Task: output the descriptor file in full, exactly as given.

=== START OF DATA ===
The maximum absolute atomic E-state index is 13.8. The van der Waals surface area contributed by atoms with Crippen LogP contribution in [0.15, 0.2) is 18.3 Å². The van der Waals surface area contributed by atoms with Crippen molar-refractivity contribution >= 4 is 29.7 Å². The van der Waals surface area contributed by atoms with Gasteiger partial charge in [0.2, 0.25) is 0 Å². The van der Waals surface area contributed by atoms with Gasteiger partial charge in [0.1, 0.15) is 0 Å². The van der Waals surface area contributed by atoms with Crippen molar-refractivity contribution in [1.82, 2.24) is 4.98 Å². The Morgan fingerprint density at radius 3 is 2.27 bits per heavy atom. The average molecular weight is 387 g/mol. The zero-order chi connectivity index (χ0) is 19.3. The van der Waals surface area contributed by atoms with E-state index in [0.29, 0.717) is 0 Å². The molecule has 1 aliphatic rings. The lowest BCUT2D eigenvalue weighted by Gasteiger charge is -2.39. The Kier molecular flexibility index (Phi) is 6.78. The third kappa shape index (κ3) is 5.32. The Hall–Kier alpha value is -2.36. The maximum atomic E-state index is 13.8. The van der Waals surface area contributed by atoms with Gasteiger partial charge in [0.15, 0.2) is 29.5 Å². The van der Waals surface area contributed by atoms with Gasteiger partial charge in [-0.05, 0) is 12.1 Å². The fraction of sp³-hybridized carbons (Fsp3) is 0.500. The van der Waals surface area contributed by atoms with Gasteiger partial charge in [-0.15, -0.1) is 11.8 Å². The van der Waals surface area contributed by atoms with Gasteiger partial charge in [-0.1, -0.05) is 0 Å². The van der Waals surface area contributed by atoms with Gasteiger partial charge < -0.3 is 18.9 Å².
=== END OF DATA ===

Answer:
The maximum absolute atomic E-state index is 13.8. The van der Waals surface area contributed by atoms with Crippen LogP contribution in [0.15, 0.2) is 18.3 Å². The van der Waals surface area contributed by atoms with Crippen molar-refractivity contribution >= 4 is 29.7 Å². The van der Waals surface area contributed by atoms with Gasteiger partial charge in [0.2, 0.25) is 0 Å². The van der Waals surface area contributed by atoms with Gasteiger partial charge in [0.1, 0.15) is 0 Å². The van der Waals surface area contributed by atoms with Crippen molar-refractivity contribution in [1.82, 2.24) is 4.98 Å². The Morgan fingerprint density at radius 3 is 2.27 bits per heavy atom. The average molecular weight is 387 g/mol. The zero-order chi connectivity index (χ0) is 19.3. The van der Waals surface area contributed by atoms with E-state index in [0.29, 0.717) is 0 Å². The molecule has 1 aliphatic rings. The lowest BCUT2D eigenvalue weighted by Gasteiger charge is -2.39. The Kier molecular flexibility index (Phi) is 6.78. The third kappa shape index (κ3) is 5.32. The Hall–Kier alpha value is -2.36. The maximum atomic E-state index is 13.8. The van der Waals surface area contributed by atoms with Gasteiger partial charge in [0.15, 0.2) is 29.5 Å². The van der Waals surface area contributed by atoms with Gasteiger partial charge in [-0.05, 0) is 12.1 Å². The fraction of sp³-hybridized carbons (Fsp3) is 0.500. The van der Waals surface area contributed by atoms with Gasteiger partial charge in [-0.15, -0.1) is 11.8 Å². The van der Waals surface area contributed by atoms with Gasteiger partial charge in [-0.1, -0.05) is 0 Å². The van der Waals surface area contributed by atoms with Gasteiger partial charge < -0.3 is 18.9 Å².